Theatrical Review: Kevin Smith
is a deceptively good filmmaker. Often criticized for a filmic paralysis that has seen his style advance very little from the amateurish and unpolished production of the original Clerks, he has maintained a very plain and unaffected style of storytelling that serves him and us very well. In Clerks II, the plainness of his production lends the film an effortlessness and reality that compounds the humor of Smith's script and underscores the banality of the world he captures. The film has a relaxed pitch-perfect tone that gently draws you in before bitch-slapping you in the face with some of the most acerbically constructed, sporadically gut-busting, brilliant, base, and repulsive splotches of hilarity cinema has produced and probably wouldn't dare repeat.
The story is suitably minimalist. Former mini-mall clerks Dante Hicks (Brian O'Halloran
) and Randal Graves (Jeff Anderson
) now work at Mooby's fast food restaurant. Randal spends his days badgering the customers and perpetual employee of the month Elias (Trevor Fehrman
), an uber-Christian uber-nerd with a penchant for Peter Jackson. Dante has slightly more to do. Just as he is about to make the move to Florida with fiancÚ Emma (Jennifer Schwalbach
) and begin a life he has been threatening to live for twelve years, he finds himself vacillating between his affections for Emma and his Mooby's manager Becky (Rosario Dawson
). The story's tensions are these: Will Dante choose the woman he really loves? Will Randal realize his life is slipping away? Will Smith really show cinemagoers the special talents of Kinky Kelly? Of course, Jay (Jason Mewes
) and Silent Bob (Kevin Smith) come along for the ride. Article continues below
Clerks II is, aside from its charm and tone, a very funny movie. The conceit of an under patronized fast food hellhole allows Smith's characters time and space to simply riff on anything and everything they like. Entrenched in the culture of internet blogging and talkback, Smith has crafted some fine and ultra-current dialogue for these diatribes. A heated conversation between Randal, Elias, and a customer, in which the battle between Star Wars and Jackson's Rings trilogy is contested, seems lifted from the pages of any of a countless number of film forums but laced with Smith's trademark zing. Randal, half huffy footballer and half super geek, is particularly hilarious at tearing shreds off Jackson's films. By the time he has concluded with "Even the trees walk in those movies!" I was gasping for breath. Other mirthful moments involve the buggery of donkeys, the fundamentals of "ass-to-mouth," and Jay's wonderfully oddball take on Silence of the Lambs' penis-tucking Buffalo Bill.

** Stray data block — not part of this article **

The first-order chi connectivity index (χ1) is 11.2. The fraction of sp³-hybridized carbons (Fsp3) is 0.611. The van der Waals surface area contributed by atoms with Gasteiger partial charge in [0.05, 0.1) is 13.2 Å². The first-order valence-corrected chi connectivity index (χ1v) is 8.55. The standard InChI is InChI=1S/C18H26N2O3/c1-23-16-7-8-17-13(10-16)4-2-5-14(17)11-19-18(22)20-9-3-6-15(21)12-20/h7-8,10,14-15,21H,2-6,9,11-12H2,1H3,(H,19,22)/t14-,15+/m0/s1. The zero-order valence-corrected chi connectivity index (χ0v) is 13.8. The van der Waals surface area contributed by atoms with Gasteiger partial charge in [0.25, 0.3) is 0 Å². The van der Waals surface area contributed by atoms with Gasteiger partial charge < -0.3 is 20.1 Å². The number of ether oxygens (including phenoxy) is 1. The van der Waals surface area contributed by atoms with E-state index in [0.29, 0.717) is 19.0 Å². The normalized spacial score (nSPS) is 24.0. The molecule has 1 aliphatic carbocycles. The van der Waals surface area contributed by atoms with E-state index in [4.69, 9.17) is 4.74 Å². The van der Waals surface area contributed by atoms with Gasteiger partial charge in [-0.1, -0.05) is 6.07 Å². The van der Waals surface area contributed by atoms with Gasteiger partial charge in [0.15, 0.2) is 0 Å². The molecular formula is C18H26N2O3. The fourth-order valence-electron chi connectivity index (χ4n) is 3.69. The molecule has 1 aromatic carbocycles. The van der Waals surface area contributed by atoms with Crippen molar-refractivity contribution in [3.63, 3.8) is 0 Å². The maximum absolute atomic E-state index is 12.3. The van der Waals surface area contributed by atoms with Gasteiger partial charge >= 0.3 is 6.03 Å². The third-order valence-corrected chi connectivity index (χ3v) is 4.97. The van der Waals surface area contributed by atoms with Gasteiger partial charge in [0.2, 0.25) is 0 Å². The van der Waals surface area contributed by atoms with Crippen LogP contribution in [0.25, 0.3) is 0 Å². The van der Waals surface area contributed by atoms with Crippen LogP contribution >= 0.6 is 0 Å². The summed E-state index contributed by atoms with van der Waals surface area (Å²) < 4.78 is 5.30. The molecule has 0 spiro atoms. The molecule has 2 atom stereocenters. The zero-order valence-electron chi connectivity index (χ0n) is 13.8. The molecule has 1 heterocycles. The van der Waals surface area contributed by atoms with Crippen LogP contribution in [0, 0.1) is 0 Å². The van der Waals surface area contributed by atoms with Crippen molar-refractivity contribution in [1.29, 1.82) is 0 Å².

Clerks II is elevated by an unsentimental heart always pulsing just beneath the surface of its irreverent movements. Smith's plain style captures the banality of his characters' lives -- the dirty floors, the rusting signs, the human imperfections -- and his dialogue turns away occasionally from obsessions with the body to matters of the soul. The dilemma Dante faces is very real and treated with delicate pathos in the script, and O'Halloran is effective as the conflicted clerk. At first I found him unsatisfactory as a romantic lead, his Ricky Gervais appearance and too-gentle demeanor not quite adding up to what I suspect Ms. Dawson might look for in a man. However, as the film progresses this becomes entirely the point. He is the everyman with the same kind of hidden heart as Smith's film. Anderson as Randal, the crook to O'Halloran's straight man, gives another performance that, whilst showy, is always believable.
Newcomers Dawson and Fehrman fit well into Kevin Smith's New Jersey universe. Dawson is the precise piece of radiance required to light up the dull landscape and Fehrman, while perhaps the least believable character, certainly attacks the stereotype he plays with gusto. Clerks II is a fine balance between vulgarity and humanity that skimps on neither. Smith and his team should revel broadly at creating this appealing vignette of Jersey life and we can revel in watching it.